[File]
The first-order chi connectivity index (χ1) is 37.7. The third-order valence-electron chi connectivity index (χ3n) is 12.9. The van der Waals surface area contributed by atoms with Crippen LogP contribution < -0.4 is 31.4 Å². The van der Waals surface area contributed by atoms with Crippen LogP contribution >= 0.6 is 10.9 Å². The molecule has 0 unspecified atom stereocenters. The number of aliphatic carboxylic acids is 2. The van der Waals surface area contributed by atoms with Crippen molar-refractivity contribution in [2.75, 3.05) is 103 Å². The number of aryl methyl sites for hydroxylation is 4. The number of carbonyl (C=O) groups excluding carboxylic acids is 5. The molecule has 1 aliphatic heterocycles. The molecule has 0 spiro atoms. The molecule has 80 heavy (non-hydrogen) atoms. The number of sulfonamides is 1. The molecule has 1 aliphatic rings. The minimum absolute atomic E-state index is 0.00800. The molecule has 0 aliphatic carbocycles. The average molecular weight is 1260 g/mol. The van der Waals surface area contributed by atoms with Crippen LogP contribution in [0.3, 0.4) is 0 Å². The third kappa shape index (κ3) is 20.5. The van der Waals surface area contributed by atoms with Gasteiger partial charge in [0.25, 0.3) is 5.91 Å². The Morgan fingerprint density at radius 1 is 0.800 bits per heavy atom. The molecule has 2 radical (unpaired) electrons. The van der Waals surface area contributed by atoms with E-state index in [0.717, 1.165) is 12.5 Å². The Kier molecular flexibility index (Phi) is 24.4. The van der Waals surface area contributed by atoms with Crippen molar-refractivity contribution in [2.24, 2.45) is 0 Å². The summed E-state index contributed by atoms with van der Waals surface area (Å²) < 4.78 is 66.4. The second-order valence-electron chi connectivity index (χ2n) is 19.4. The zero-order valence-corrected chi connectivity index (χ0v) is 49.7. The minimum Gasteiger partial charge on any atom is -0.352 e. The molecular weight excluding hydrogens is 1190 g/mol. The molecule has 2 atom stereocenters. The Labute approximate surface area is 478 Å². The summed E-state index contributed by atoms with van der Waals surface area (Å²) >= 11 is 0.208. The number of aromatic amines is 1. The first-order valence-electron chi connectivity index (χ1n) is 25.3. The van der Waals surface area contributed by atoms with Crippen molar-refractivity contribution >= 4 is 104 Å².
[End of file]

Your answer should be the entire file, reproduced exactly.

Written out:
The first-order chi connectivity index (χ1) is 37.7. The third-order valence-electron chi connectivity index (χ3n) is 12.9. The van der Waals surface area contributed by atoms with Crippen LogP contribution < -0.4 is 31.4 Å². The van der Waals surface area contributed by atoms with Crippen LogP contribution >= 0.6 is 10.9 Å². The molecule has 0 unspecified atom stereocenters. The number of aliphatic carboxylic acids is 2. The van der Waals surface area contributed by atoms with Crippen molar-refractivity contribution in [2.75, 3.05) is 103 Å². The number of aryl methyl sites for hydroxylation is 4. The number of carbonyl (C=O) groups excluding carboxylic acids is 5. The molecule has 1 aliphatic heterocycles. The molecule has 0 spiro atoms. The molecule has 80 heavy (non-hydrogen) atoms. The number of sulfonamides is 1. The molecule has 1 aliphatic rings. The minimum absolute atomic E-state index is 0.00800. The molecule has 0 aliphatic carbocycles. The average molecular weight is 1260 g/mol. The van der Waals surface area contributed by atoms with Crippen LogP contribution in [0.3, 0.4) is 0 Å². The third kappa shape index (κ3) is 20.5. The van der Waals surface area contributed by atoms with Gasteiger partial charge in [0.25, 0.3) is 5.91 Å². The Morgan fingerprint density at radius 1 is 0.800 bits per heavy atom. The molecule has 2 radical (unpaired) electrons. The van der Waals surface area contributed by atoms with E-state index in [0.717, 1.165) is 12.5 Å². The Kier molecular flexibility index (Phi) is 24.4. The van der Waals surface area contributed by atoms with Crippen molar-refractivity contribution in [2.24, 2.45) is 0 Å². The summed E-state index contributed by atoms with van der Waals surface area (Å²) < 4.78 is 66.4. The second-order valence-electron chi connectivity index (χ2n) is 19.4. The zero-order valence-corrected chi connectivity index (χ0v) is 49.7. The minimum Gasteiger partial charge on any atom is -0.352 e. The molecular weight excluding hydrogens is 1190 g/mol. The molecule has 2 atom stereocenters. The Labute approximate surface area is 478 Å². The summed E-state index contributed by atoms with van der Waals surface area (Å²) >= 11 is 0.208. The number of aromatic amines is 1. The first-order valence-electron chi connectivity index (χ1n) is 25.3. The van der Waals surface area contributed by atoms with Crippen molar-refractivity contribution >= 4 is 104 Å².